Bubinga is very hard stuff and I am very new to the Glowforge. I would love to know if someone has had success in cutting this wood without scorching the wood. Thanks in advance!
I think you’re the first to try to cut it that thick. I think most folks plane it down to 1/8", or use veneers.
Try searching around for other hardwoods at that thickness, like this:
I don’t recall anyone mentioning bubinga specifically but the advice you will find for cutting 1/4” material is going to be a really solid starting point.
If you figure it out please share!
Thanks all, I think I have a lot to learn. In other news, my neighbor is getting promoted to Master Sergeant in the USMC. His wife is having a pine box made to have his challenge coins displayed in. Before assembly, she wants me to laser engrave his name and rank on it. My neighbor gave me a piece of the pine they are using and is is 1x4 lumber measuring 5/8 inches thick. The GF told me I cant engrave that thick with the tray in so I took it out. The laser made a mess in my first experiment of the testing. I think maybe a low power and fast speed with how soft pine is, but still the GF likely isnt focusing correctly because the tray being out
This might help:
You do know that you need to bring it up to within a half inch of where something you could work on would be. So if is was sitting on something exactly one inch thick you wold have to tell the laser that it was 1\8 inch as it would be 1\8" above where the crumb tray would be if it were still there. To have something underneath of a fixed height to make measuring easy here is one of several designs folk have come up with…,
You’ll need to place the pine on something to bring the top to within 1/2" of the head. You can measure your tray’s height (use the top edge as you want to measure off the bottom of the GF and not the bottom of the tray). You want to measure to the top of the honeycomb, not the plastic edges.
Most measure between 1.3 and 1.4"
Take a piece of material - say a 1-by piece of wood and place it on the bottom of the GF. Place your material on top of that. Your total height is now 3/4" + 5/8" or 11/8" or 1 3/8" or 1.375"
If your tray was 1.3" then subtract that from 1.375 and you’ll get 0.075" as the thickness to tell the GF in the settings for “Use Unknown Material” (upper left corner of the GFUI).
If your tray height measured to 1.4" then you need some more material underneath your pine piece. If you put a piece of 1/4" plywood on top of the 1-by piece of wood you’ll be at 1" plus the 5/8" of your project piece is 1.625" less the 1.4" of your honeycomb tray height gives you a 0.225" thickness for the GFUI to use.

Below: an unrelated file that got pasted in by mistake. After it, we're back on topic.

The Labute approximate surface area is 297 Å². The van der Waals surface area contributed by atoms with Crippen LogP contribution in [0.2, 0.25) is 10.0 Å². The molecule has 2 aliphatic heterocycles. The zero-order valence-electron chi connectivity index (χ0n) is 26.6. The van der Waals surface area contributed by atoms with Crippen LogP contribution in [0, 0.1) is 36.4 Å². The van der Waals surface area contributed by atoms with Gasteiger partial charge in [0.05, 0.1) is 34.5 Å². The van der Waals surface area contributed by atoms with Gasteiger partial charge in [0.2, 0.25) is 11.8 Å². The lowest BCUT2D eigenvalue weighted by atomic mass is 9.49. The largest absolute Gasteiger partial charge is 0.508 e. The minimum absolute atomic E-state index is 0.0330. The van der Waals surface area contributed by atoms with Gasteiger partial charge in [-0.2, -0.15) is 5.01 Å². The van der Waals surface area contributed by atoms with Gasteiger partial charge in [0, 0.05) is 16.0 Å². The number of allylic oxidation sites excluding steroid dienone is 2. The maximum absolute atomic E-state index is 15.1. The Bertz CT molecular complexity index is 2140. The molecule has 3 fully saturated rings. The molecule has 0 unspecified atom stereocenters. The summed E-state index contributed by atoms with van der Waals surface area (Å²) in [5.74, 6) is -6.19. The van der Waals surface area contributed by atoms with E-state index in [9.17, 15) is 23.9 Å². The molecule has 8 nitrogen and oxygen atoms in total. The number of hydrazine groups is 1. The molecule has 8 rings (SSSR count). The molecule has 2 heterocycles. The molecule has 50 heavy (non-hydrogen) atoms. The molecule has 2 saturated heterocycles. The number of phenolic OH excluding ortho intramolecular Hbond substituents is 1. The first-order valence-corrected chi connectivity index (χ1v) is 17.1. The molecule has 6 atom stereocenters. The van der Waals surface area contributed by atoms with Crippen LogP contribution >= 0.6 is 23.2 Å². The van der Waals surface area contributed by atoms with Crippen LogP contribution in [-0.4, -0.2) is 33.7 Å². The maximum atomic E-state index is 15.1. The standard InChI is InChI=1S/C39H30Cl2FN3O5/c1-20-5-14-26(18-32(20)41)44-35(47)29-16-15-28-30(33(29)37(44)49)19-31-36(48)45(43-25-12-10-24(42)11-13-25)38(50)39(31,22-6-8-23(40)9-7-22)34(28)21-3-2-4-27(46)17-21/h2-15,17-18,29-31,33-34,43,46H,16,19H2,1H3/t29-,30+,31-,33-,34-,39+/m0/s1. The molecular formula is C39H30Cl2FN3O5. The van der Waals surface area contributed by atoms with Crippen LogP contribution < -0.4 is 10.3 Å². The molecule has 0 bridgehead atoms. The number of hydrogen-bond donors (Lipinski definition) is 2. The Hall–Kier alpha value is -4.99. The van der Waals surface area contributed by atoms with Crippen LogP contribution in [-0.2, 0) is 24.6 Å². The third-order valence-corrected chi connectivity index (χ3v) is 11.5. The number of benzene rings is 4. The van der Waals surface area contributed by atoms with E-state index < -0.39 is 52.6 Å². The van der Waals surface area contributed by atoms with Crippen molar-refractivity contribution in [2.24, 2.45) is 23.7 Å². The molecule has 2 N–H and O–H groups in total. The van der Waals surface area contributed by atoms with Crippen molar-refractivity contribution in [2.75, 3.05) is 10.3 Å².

What you’re trying to do is treat your honeycomb height as “0” and get your material surface to something above that and then telling the GFUI how much above that 0 height your material sticks up above (while keeping it less than 1/2" above the 0 height so you don’t smack the head with your project)
Man, I just tried to do bubinga yesterday and that stuff is intense. I tried to cut through 1/8" and… It was hard. It really flamed up, too. I don’t think I’ll be using it.
The appearance of Bubinga has a beautiful flame to it when properly finished. But I don’t think that’s the kind of flame you got.
I have a bunch of 1/8" bubinga that I have yet to try, sounds like it’s going to be a treat.
Ha! Sounds like it’s flames all around then!
Let me know if you get it to work… I tried another wood called red narra that looks pretty close and worked a lot easier under the laser.
Will do. Bloodwood behaved well under the laser too, but it’s kind of hard to source in 1/8".
I also tried bloodwood, which I got in 1/8" from http://woodnshop.net/ - also try chakte viga, which is more orange but seemed to work well and I’ve seen it recommended elsewhere. Also redheart was great under the laser, though sounds like the color will be gone fast.
Yeah I have some chakte viga that I have yet to cut. I also love my padauk that I got from green valley, it’s a really strong orange, more orange than most padauk I’ve seen.
I made a chess board years ago of blood wood, Gabon ebony and teak. The bloodwood was a lot like real blood bright red at first but closer to brown after a few months.
Bummer. I had read that bloodwood could be a little more stable with its color than some other red ones. What do you think is the best red option?
As an old glassblower I knew said " there is no such thing as red " either it leans purple or it leans orange but nothing is actually red.
The blood wood I had had been a shelf on a boat for many years not for what it was but because it was the right size and available. When that part of the boat was redone I was able to get it as “scrap”. It was not until I cut into it that I discovered its true rich color hiding behind the reddish brown hardly a tenth of a millimeter below the surface.
I made the chess board and sanded it flat but did not varnish the surface as I knew that the previous surface was years old running about in salt air I did not expect it to turn so quickly, and in truth was still very red even on the original surface, but just not like a fresh cut.
So in every case there are many “red” woods from purple heart to canary wood with many like beefwood or pink ivory approaching unobtainable and probably more not even regularly marketed or commonly named.
The teak I had was from Puerto Rico where someone actually imported a forest to plant out and what I got was a first thinning of that forest.
Opportunity can be the best decider of the best wood to use and if you have a way to cut 3\8 slabs from sticks and plane then to 1\4 so much the better.
The beefwood I had was a short log from the Bahamas and what I was able to have that was useful I got with a hand saw. I got it from a pile of tossed out “junk” on Key Largo and as I could not carry much put each log in the water and only took the ones that sank.